Zero-Click Exploit in iPhones

Make sure you update your iPhones:

Citizen Lab says two zero-days fixed by Apple today in emergency security updates were actively abused as part of a zero-click exploit chain (dubbed BLASTPASS) to deploy NSO Group’s Pegasus commercial spyware onto fully patched iPhones.

The two bugs, tracked as CVE-2023-41064 and CVE-2023-41061, allowed the attackers to infect a fully-patched iPhone running iOS 16.6 and belonging to a Washington DC-based civil society organization via PassKit attachments containing malicious images.

“We refer to the exploit chain as BLASTPASS. The exploit chain was capable of compromising iPhones running the latest version of iOS (16.6) without any interaction from the victim,” Citizen Lab said.

“The exploit involved PassKit attachments containing malicious images sent from an attacker iMessage account to the victim.”

Posted on September 13, 2023 at 7:13 AM7 Comments


Clive Robinson September 13, 2023 12:43 PM

@ Fazal Majid,

“apart from the general decline in Apple quality control”

I’m not sure it has declined.

However I would agree it’s not risen in line with complexity…

Nick Alcock September 13, 2023 2:20 PM

I believe this is the same libwebp bug that triggered a Chrome security release yesterday. Upstream libwebp commit 902bc9190331343b2017211debcec8d2ab87e17a, requiring a cunningly corrupted Huffman table. (Not the sort of thing a fuzzer would be likely to find.)

iHack September 13, 2023 2:32 PM

With greater complexity comes greater vulnerability.

So despite Apple’s claims that the iPhone is the “most secure phone” commercially available, they are in fact no more secure that Android or others.

I wonder if Tim Cook regularly checks his personal iPhone(s) for Pegasus and other similar spyware. He’d certainly be a choice target given the proprietary corp info he has access to.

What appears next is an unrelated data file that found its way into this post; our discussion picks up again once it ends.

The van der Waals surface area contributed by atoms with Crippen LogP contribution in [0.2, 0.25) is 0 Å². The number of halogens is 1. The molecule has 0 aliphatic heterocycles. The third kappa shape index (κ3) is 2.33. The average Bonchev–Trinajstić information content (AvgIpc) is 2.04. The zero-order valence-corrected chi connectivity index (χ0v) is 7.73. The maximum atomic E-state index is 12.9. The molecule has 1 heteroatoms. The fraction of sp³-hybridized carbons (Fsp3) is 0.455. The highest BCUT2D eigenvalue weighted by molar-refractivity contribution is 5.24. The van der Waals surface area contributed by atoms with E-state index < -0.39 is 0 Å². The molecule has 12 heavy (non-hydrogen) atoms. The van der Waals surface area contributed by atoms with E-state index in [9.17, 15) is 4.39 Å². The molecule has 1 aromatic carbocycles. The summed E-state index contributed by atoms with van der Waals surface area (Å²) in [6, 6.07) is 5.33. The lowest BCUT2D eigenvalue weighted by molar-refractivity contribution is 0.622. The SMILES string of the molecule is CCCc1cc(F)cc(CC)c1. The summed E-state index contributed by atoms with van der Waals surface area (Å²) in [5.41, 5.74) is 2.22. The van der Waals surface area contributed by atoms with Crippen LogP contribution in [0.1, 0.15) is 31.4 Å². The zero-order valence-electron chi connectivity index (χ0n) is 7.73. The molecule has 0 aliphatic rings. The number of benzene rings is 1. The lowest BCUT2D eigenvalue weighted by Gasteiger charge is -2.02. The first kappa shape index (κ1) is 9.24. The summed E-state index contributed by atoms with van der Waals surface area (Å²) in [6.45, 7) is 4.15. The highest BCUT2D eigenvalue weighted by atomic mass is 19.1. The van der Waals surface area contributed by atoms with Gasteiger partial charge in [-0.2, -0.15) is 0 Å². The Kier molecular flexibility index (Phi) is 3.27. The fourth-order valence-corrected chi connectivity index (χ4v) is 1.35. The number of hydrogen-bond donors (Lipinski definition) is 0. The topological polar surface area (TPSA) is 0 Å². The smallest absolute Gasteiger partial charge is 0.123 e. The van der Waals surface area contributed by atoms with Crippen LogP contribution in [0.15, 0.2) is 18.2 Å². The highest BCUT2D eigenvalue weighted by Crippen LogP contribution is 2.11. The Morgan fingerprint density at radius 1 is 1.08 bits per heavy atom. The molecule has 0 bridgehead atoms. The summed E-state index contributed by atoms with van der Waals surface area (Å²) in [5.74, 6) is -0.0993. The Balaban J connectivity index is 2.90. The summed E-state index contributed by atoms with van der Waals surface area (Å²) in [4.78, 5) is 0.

Jon (a different Jon) September 13, 2023 7:58 PM

Someone paid an awful lot of money for a lot of copies of NSO’s ‘Pegasus’.

Or rampant piracy? I doubt it. J.

ResearcherZero September 14, 2023 1:09 AM

“On February 11, one day after Pegasus hijacked Timchenko’s iPhone, she and Kolpakov joined other representatives of Russia’s exiled independent media in Berlin at a confidential seminar organized by the Redkollegia journalistic prize committee. Media managers and lawyers attended the private conference to discuss the legal aspects of operating in Russia under the conditions of total state censorship and the mass persecution of journalists and activists.”

While Pegasus is designed to obfuscate which customer is behind a particular attack, making it difficult for investigators to attribute, there are three main theories of which state is likely behind the attack:

E.U. states — primarily Estonia, Germany, or Latvia, who are suspected Pegasus users;

Russia-allied states that are also suspected Pegasus users — primarily Azerbaijan, Kazakhstan, or Uzbekistan; and



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